Mouth guards are specialized rubber-like devices that typically fit over the upper teeth and help prevent injury to the teeth, lips, cheeks, and tongue. When used during sports, mouth guards can help prevent tooth loss and may reduce the risk and severity of jaw fractures and concussions.
Mouth guards are strongly recommended for all those participating in any sports where there may be a risk of injury to the jaw, teeth, or head. Mouth guards are especially important for those who wear braces. Trauma to the face can cause damage to fixed orthodontic appliances and brackets. Mouth guards also provide a barrier between these devices and the soft tissues of the mouth, lessening the risk of trauma and injury.
Types of Mouth Guards
There are three basic types of mouth guards that all provide protection with varying levels of cost and comfort. An ideal mouth guard is tear-resistant, comfortable, easy to clean, and does not inhibit breathing.
- Stock Mouth Guards: Stock mouth guards are inexpensive, standard sized guards that can be purchased at most sporting good stores. They come pre-formed and ready to wear, however some may find them slightly bulky and they may interfere with speech.
- Boil and Bite Mouth Guards: Boil and bite mouth guards are designed to be immersed in hot water and then shaped to the form of the teeth using the fingers or biting pressure. This type of mouth guard tends to be more comfortable than a stock mouth guard and provides a better fit when made properly. This type of guard can also be purchased over the counter at most sporting good stores.
- Custom Made Mouth Guards: Custom made mouth guards can be obtained from a dentist’s office. They are made in a dental office or at a dental laboratory from an impression of the teeth. This type of mouth guard is designed to specifically fit the user’s teeth.
Facts about Mouth Guards:
- More than 5 million teeth are lost each year due to accidental injury.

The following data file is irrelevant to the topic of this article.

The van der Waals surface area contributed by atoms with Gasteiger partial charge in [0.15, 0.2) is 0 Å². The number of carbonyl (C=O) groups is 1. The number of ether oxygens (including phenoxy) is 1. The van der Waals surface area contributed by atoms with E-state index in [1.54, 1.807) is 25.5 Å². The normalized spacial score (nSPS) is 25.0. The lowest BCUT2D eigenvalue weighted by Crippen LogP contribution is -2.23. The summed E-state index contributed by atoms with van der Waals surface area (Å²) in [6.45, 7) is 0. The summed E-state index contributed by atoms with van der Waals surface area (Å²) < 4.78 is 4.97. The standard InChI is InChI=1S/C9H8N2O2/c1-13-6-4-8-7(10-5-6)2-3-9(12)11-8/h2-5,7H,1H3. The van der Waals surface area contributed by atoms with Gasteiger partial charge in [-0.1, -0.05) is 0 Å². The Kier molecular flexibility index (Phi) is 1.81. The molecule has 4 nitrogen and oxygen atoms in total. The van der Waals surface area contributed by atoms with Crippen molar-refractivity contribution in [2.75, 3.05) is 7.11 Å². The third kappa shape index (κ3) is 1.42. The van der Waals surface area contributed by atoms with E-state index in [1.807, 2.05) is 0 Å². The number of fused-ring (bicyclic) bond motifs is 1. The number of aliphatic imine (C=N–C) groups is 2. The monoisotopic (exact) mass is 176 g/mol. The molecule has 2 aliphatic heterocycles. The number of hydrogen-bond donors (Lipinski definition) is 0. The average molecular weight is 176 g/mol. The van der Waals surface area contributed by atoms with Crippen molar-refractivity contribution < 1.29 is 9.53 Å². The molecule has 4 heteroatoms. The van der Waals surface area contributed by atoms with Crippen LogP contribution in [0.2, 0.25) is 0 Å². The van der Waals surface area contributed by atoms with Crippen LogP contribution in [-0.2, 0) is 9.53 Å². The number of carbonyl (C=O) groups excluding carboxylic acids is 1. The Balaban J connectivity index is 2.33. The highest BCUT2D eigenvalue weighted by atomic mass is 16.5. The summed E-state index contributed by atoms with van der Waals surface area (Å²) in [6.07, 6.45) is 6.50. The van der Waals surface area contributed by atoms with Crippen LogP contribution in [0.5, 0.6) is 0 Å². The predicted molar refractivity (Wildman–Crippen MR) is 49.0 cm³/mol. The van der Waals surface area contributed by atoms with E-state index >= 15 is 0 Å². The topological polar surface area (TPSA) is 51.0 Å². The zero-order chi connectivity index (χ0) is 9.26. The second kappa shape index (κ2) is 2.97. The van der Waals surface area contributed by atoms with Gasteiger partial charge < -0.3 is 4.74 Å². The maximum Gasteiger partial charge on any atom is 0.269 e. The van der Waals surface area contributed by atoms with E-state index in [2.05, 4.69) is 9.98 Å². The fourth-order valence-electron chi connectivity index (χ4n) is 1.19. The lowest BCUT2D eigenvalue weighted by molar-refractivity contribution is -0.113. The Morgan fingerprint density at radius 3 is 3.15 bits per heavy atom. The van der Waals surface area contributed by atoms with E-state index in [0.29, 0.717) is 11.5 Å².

- Mouth guard use prevents 200,000 oral-facial injuries per year.
- An athlete is 60 times more likely to suffer a dental injury while not wearing a mouth guard
Night Guards and Teeth Grinding
Teeth grinding or clenching, also known as bruxism, is pretty common and can be painful and destructive to teeth. Luckily, there are options on the market for night guards to anyone that clenches and grinds while they should be sleeping.
Bruxism is fairly common and some may not even be aware of their own grinding. Some signs you may be a teeth-grinder are waking up with dull headaches, jaw soreness, face pain, and fatigue since it can disrupt sleep. In some cases, it’s the bedroom partner who hears the grinding.
Occasional bruxism may not cause any real concerns, but when it’s done regularly over time, it can cause broken teeth, loss of tooth enamel, and in severe cases, loss of teeth.
The exact cause is unknown, but it’s believed that stress and anxiety play the biggest role. Other causes may also be alcohol use, cigarettes, caffeine, sleep apnea, snoring, an abnormal bite, and crooked teeth.
At the dental office of Rachna Pall DDS, we can help you diagnose any facial pain and recommend you a suitable remedy.
Based on diagnosis, one or more treatments may be recommended. You may be suggested a nightguard that can be worn while sleeping. Custom-made soft material to fit your teeth, the nightguard slips over the teeth in one jaw and prevents contact with the opposing teeth. The nightguard relieves some of the pressure of grinding and clenching.
If stress seems to be a major cause of bruxism, it may be helpful to find ways to relax, such as
listening to music, reading a book, taking a walk or enjoying a warm bath. Applying a warm, wet washcloth to the side of the face may help relax muscles that have become sore from clenching. If you have difficulty handling stress, counseling may point to effective ways of dealing with stressful situations.
FAQ’sQUESTIONS & ANSWERS
Using a Dental Night Guard for TMJ Treatment
Custom-fitted night guards are the best option because they will help to treat your TMJ disorder without affecting your breathing while you sleep. Acrylic night guards are usually thin and are molded to either the top or bottom row of teeth.
Ways to Prevent Grinding Your Teeth
● Wear a Night Guard
● Take a Warm Bath Before Bed
● Relax by reading a book, listening to music, whatever you find calming
● Acupressure techniques to help calm your nerves
● Give Yourself a Massage
● Avoid Alcohol and Caffeine